Topping up your parents’ CPF Retirement Account has long been a way to offer financial support to family members. Now, you might be able to get money from the government when you do it.
The CPF Matched Retirement Savings Scheme (MRSS) is a new scheme that will run for five years from 2021 to 2025.
Under the scheme, the government will match contributions dollar-for-dollar made to eligible CPF accounts that fall short of the Basic Retirement Sum ($93,000 in 2021).
In light of the COVID-19 pandemic and the huge dent it’s going to make in many of our wallets for years to come, this is the government’s “no handouts” way of ensuring retirement readiness without completely removing personal responsibility.
Here’s a quick guide to the Matched Retirement Savings Scheme and how you can benefit.
CORRECTION: An earlier edition of this article stated that you can use cash or CPF under this scheme. This is incorrect. Only cash top-ups are eligible.
What is the Matched Retirement Savings Scheme?
Under CPF’s Matched Retirement Savings Scheme, the government will match dollar-for-dollar any contributions made to eligible seniors’ CPF accounts under the Retirement Sum Topping-Up Scheme from 2021 to 2025.
It’s meant to help senior Singaporeans who do not have enough retirement savings to meet the Basic Retirement Sum ($93,000 in 2021).
For more on the Basic Retirement Sum, read: CPF Retirement Sum: How Does It Work and How Much Do You Need?
The cap for dollar-to-dollar matching is $600 per year. So, you can receive a maximum of $3,000 free from the government over 5 years.
This being a “Retirement” savings scheme, it applies only to Singaporeans aged 55 to 70. Not 55 yet? That’s OK — you can still get this free money by topping up your family members’ accounts.
Matched Retirement Savings Scheme eligibility criteria
But before you run off and deposit wads of cash into your parents’ CPF, you must first make sure that your recipients are eligible for the MRSS in the first place.
|Age||55 to 70 (both inclusive)|
|Retirement Account (RA) Savings||Below the Basic Retirement Sum ($93,000 in 2021)|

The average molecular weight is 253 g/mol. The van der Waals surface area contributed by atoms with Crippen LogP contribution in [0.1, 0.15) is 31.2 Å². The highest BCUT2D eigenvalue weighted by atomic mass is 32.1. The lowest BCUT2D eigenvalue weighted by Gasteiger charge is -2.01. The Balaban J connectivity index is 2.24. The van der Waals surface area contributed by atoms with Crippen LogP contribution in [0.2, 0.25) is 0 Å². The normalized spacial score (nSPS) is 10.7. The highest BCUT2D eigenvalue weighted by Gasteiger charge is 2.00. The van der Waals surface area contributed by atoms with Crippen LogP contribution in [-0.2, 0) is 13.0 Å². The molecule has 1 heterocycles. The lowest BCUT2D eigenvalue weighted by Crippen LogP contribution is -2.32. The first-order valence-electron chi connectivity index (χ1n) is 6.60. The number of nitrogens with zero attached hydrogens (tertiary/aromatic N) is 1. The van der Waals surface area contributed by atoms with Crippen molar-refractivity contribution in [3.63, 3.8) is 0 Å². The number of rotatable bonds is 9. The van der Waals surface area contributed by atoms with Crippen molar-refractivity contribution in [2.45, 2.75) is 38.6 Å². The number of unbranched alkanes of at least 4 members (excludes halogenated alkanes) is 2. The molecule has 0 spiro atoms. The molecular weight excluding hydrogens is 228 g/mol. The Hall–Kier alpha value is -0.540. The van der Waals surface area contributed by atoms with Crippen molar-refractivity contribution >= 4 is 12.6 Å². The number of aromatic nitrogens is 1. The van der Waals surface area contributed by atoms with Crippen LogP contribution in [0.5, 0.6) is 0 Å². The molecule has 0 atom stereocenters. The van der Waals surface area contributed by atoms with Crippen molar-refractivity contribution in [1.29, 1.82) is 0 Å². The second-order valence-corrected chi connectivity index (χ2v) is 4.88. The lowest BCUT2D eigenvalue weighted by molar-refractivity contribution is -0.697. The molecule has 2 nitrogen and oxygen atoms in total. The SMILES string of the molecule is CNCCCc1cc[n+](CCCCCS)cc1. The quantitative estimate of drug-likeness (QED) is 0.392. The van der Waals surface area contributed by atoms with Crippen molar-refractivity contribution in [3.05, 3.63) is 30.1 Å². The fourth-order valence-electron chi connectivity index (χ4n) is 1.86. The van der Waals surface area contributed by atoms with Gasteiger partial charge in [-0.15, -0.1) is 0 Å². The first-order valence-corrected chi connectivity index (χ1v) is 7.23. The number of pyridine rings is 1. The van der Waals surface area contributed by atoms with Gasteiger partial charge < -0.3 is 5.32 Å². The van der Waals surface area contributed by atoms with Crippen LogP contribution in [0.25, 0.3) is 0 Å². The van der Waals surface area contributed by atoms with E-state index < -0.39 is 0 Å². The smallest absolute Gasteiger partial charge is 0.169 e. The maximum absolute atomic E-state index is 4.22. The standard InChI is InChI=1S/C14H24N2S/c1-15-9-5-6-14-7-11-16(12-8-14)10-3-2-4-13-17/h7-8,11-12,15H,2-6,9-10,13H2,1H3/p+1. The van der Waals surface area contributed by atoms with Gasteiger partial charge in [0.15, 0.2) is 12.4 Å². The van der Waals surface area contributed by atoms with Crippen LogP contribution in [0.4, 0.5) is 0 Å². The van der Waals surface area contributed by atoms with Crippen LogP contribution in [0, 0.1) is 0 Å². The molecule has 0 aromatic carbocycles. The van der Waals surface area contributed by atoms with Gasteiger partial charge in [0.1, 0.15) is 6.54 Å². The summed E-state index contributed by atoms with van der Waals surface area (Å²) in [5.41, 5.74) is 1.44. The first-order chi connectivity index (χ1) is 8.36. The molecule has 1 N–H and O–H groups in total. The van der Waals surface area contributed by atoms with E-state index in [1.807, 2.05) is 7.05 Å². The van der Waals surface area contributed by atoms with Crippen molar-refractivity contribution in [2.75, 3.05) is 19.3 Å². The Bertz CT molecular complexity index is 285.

|Average Monthly Income||Not more than $4,000|
|Annual Value of Residence||Not more than $13,000 — covers most HDB flats|
|Property Ownership||Own not more than one property|
Under the Retirement Sum Topping-Up Scheme, you can transfer money to the CPF account of one of the following people:
- Your parents
- Your parents-in-law
- Your grandparents-in-law
- Your spouse
- Your sibling
As you can see, if you are aged over 55 and satisfy all of the above criteria, you can even make MRSS top-ups to yourself and benefit from the government’s dollar-for-dollar matching.
How does the Matched Retirement Savings Scheme work?
First, check if you/your recipient is eligible for the dollar-for-dollar matching scheme above. Make sure to check if the recipient’s CPF balance is below the Basic Retirement Sum of $93,000.
Next, top up your recipients’ CPF accounts with cash. The matching grant will be automatically credited into the recipient’s Retirement Account by the first quarter of the following year.
So, let’s say you deposit $600 into your mother’s CPF Retirement Account in 2021. The government will pay an additional $600 into your mother’s CPF Retirement Account by the first quarter of 2022.
You can repeat this every year up to 2025 to get the maximum $3,000 from the government.
What are the other benefits of topping up?
Other than the government’s dollar-for-dollar matching of transfers, here are some additional benefits you get:
- Contributions earn high CPF interest rates (4% or more)
- Runs alongside CPF LIFE scheme for retirement payouts
- Tax reliefs up to $14,000 a year if you top up in cash